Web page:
Anything But Silent
In the summer of 1962, Best-Selling author Rachel Carson published Silent Spring, warning Americans of environmental dangers never before considered by the American public. Although both the public and the press expressed skepticism of Carson’s scientific claims, Silent Spring would later be credited with kick-starting the modern environmental movement. Carson’s argued that the widespread use of agricultural pesticides was “tilting the balance of nature” while poisoning humans, wildlife, and our delicate environment. Controversy quickly erupted around Carson’s work – pitting defensive pesticide industries against the rising public awareness for environmental health. The scientific community, food and water industries, wildlife protection agencies, concerned citizens, and the federal government all became involved in the presses’ eco-danger saga inspired by Silent Spring.
And while Carson’s research eventually led to a federal ban on the use of harmful pesticides like DDT, the public of the 1960’s simply questioned the truth of Carson’s claims and looked to the press for updates on the environmental investigation.
“The $300,000,000 pesticides industry has been highly irritated by a quite woman author whose previous works on science have been praised for the beauty and precision of the writing,” began The New York Times article titled “’Silent Spring’ is Now Noisy Summer” published in July of 1962. The New York Times interestingly does not stick to one particular framing. The article begins by painting a somewhat sensational picture – an unresolved drama between a female naturalist and industry driven agriculture tycoons – setting the framework for a story of intrigue. The article then changes direction, turning into somewhat of a book review, summarizing general themes and claims made by Carson, to offer the reader a sense of source. And throughout the majority of the story, the article frames the facts around legal proceedings and investigative language to allow context for powerful quotes detailing the debate from sources of opposite spectrums. The New York Times plays with this variety, engaging readers in controversy while still providing an objective description of events. Quotes used by the newspaper were not only relevant to the story, but truly embodied the nature of the debate. “Most say that they can find little error of fact (within Carson’s book,)” said a industry spokesperson within the article, who then added “…The industry feels that she presented a one-sided case and has chosen to ignore the enormous benefits in increased food production and decreased incidence of disease….” This New York Times article allowed the voices of key players to frame their own accurate story and act as sufficient evidence of sources.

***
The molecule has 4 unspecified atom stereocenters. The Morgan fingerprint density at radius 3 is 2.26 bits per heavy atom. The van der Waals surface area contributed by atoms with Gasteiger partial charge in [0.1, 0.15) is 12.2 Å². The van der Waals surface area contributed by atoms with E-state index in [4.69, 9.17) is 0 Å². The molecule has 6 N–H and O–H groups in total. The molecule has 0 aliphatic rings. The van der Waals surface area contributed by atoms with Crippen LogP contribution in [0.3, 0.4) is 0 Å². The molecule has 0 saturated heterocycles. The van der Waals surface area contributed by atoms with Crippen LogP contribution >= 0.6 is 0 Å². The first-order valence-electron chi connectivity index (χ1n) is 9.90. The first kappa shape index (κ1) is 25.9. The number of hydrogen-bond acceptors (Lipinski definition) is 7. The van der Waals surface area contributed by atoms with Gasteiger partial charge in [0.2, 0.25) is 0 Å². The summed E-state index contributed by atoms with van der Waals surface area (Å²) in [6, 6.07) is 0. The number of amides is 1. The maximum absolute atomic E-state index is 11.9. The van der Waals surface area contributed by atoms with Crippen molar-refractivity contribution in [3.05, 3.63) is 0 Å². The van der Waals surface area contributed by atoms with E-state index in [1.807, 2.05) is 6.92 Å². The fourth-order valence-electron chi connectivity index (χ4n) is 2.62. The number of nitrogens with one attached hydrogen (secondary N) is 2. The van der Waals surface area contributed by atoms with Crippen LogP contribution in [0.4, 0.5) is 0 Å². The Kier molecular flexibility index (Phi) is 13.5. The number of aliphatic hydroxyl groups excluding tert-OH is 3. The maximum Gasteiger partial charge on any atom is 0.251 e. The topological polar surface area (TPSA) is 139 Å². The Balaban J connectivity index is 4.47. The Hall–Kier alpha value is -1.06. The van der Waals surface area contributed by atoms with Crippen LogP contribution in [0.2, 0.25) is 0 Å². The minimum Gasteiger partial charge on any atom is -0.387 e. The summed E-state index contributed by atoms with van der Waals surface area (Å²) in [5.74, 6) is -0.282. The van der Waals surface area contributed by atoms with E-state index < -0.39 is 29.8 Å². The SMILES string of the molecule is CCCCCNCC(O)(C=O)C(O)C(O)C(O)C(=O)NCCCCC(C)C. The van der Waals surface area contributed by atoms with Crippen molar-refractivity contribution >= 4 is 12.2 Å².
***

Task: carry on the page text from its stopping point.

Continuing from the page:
An article in The Los Angeles Times entitled, “Man’s Struggle Against Pests May Endanger Life,” begins with a question: “Is man poisoning his own environment by waging chemical warfare against plants and insect pests?” The article frames its story around the history of insecticides and the significance of their use in relation to Carson’s book – especially their dangerous impacts on humankind. The Los Angeles Times jumps focus a number of times within the story without the eloquence of The New York Times article. But nevertheless, the reporter offers a great overview of the topic – from book sales, to environmental dangers, to industry uproar, and Carson’s response. The Los Angeles Times article spends a great deal of time covering the details of Carson’s claims, giving readers an in-depth technical perspective. The voice of sources is described rather than actually quoted. This very balanced article concludes with an equally balanced quote from an FDA official stating, “There’s a deal we just don’t know yet… We need much more research on this whole problem.”
The eco-danger warning presented in Rachel Carson’s Silent Spring created a journalistic opportunity not to be missed, by challenging prevailing assumptions of the time. This event not only granted Silent Spring a position in the Newseum’s top stories of the 20th Century, but also landed Rachel Carson a spot in Time Magazine’s 100 Most Influential People of the Century.
Carson, Rachel. Silent Spring. Fortieth Anniversary Edition, First Mariner Books, 2002.
Man's Struggle Against Pests May Endanger Life LOUIS CASSELS Los Angeles Times (1886-Current File); Aug 19, 1962; ProQuest Historical Newspapers Los Angeles Times (1881 - 1986) pg. E8
'Silent Spring' Is Now Noisy Summer By JOHN M. LEE New York Times (1857-Current file); Jul 22, 1962; ProQuest Historical Newspapers The New York Times (1851 - 2005) pg. 87